EnglishEdit

EtymologyEdit

Perhaps from Middle English flouten (to play the flute); compare with Dutch fluiten.

PronunciationEdit

  • IPA(key): /flaʊt/
    • (file)
  • (Canada) IPA(key): /flʌʊt/
  • Rhymes: -aʊt

VerbEdit

flout (third-person singular simple present flouts, present participle flouting, simple past and past participle flouted)

  1. (transitive) To express contempt for (laws, rules, etc.) by word or action.
    • 2012, The Economist, Sep 29th 2012 issue, Tax alchemy: Tech's avoidance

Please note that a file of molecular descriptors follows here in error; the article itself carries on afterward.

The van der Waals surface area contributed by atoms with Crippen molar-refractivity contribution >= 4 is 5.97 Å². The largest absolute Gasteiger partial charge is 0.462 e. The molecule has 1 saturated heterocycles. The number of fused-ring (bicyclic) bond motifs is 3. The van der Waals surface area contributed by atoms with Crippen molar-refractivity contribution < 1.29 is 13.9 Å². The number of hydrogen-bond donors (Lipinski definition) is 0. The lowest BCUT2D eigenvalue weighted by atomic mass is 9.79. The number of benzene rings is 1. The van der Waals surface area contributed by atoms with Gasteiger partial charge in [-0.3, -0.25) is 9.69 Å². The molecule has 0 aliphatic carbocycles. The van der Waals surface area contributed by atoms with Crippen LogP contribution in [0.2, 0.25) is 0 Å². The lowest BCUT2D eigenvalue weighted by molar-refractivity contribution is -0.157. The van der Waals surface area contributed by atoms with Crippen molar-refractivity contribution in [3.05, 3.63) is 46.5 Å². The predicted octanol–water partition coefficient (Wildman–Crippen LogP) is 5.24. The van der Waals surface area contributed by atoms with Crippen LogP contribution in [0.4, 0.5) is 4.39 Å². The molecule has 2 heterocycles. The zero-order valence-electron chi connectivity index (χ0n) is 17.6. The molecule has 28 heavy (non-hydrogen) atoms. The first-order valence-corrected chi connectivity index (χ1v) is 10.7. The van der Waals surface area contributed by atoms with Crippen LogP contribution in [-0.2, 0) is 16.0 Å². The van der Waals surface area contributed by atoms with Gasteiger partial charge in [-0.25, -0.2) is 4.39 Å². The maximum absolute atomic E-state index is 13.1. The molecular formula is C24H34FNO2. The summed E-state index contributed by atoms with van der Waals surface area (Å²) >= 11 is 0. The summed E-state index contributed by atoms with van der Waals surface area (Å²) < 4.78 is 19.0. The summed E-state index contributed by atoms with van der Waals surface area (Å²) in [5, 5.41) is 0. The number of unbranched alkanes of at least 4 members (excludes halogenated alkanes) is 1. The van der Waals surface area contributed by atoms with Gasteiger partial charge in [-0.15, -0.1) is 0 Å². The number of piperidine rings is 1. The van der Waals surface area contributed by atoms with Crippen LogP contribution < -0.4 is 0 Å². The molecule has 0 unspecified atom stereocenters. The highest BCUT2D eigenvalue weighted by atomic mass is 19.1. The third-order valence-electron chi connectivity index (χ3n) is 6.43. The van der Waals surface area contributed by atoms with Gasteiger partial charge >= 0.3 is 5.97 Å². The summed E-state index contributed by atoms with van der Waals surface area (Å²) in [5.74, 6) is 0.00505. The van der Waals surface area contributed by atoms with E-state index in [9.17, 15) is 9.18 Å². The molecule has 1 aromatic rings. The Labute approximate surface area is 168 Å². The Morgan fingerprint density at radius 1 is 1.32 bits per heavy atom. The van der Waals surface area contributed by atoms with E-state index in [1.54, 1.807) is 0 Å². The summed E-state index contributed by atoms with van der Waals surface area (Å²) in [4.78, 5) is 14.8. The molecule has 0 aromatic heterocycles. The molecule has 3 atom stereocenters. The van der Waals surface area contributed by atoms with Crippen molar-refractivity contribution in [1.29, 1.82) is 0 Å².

The manoeuvres of Microsoft and HP appear to comply with the letter of the regulations, even if they flout their spirit.
  2. (transitive, archaic) To scorn.

Usage notesEdit

TranslationsEdit

NounEdit

flout (plural flouts)

  1. The act by which something is flouted; violation of a law.
    • 2012, John Flowerdew, Discourse in English Language Education (page 97)
      A flout is when someone deliberately and ostentatiously contravenes a maxim.
  2. A mockery or insult.

LuxembourgishEdit

AdjectiveEdit

flout

  1. strong/weak nominative/accusative neuter singular of flou